Is it possible that human rights are a myth?
To ask this question is likely to be perceived as advocating for a dismissal or even a rejection of human rights. Indeed, when the term “myth” is used in conjunction with human rights, it is almost always done with the intention of discrediting either the idea or the substance of human rights.
This tendency to associate “myth” with error or duplicity actually prevents us from recognizing some important insights.
As a scholar of religion, however, I have argued that it is misleading to think of myth in this way. In fact, this tendency to associate “myth” with error or duplicity actually prevents us from recognizing some important insights that the category of myth sheds upon the history and the logic of human rights.
The foundational document of contemporary human rights, the 1948 Universal Declaration of Human Rights, sits uncomfortably within today’s broad corpus of international law. This document was advertised by its creators as emphatically secular even as these creators regularly used religious discourses of sacredness and veneration to describe it.
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The framers of the Declaration aspired to generate a document capable of rectifying the horrors of World War II by establishing, in the words of Commission chairwomen Eleanor Roosevelt, “why we have rights to begin with.”
The Declaration proposes no mechanisms for the enforcement of its provisions, yet there is much evidence to indicate that it has come to command a significant “moral” authority. Indeed, the first UN Commission on Human Rights actively aspired to imbue it with such an authority. Ultimately, in fact, there is much in the historical record of the creation of this document to indicate that many Commission members were deeply convinced of the Declaration’s capacity to transform the ethical and even the metaphysical landscape of international law.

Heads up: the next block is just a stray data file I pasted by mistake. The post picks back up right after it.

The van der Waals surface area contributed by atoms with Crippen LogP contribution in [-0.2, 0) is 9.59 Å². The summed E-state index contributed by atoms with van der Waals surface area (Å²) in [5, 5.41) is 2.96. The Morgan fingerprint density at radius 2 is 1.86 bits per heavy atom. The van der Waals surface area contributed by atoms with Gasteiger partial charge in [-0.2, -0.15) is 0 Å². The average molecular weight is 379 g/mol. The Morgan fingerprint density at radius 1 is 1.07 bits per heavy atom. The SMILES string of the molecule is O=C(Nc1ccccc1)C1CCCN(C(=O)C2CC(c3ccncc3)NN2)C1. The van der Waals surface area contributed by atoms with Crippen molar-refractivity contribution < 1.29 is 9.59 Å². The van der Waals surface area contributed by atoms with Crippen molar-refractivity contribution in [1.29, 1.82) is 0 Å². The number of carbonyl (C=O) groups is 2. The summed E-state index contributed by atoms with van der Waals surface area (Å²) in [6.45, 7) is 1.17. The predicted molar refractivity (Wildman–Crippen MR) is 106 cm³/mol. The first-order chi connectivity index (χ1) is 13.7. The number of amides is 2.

The phenomenon of myth provides a valuable lens through which to make sense of these various conflicting elements in the Declaration. Far from understanding myth as a mode of erroneous or deceptive discourse, scholars in the field of religious studies understand myth as a form of human labor that serves the function of generating meaning, solidarity, and order within all manner of human communities. Far from being characterized by their inaccuracy or duplicity, myths are characterized within the study of religion by the particular authority they wield and the particular strategies their creators use to imbue them with this authority. In short, instead of offering arguments or strictures, myths are narratives that assert their descriptions of the world, and the moral imperatives stemming from these descriptions, in a way that makes them appear beyond dispute.
Mythmakers accomplish this authoritative assertion of information in a variety of ways—for example, by describing the prescriptions of supernatural beings, by narrating the feats of exemplary figures from earlier times, or by drawing connections between the present and a paradigmatic moment in the past. In all of their variety, such narratives are united in their effort to set language to the task of, in words of Roland Barthes, “lending an historical intention a natural justification, and making the contingent appear eternal.”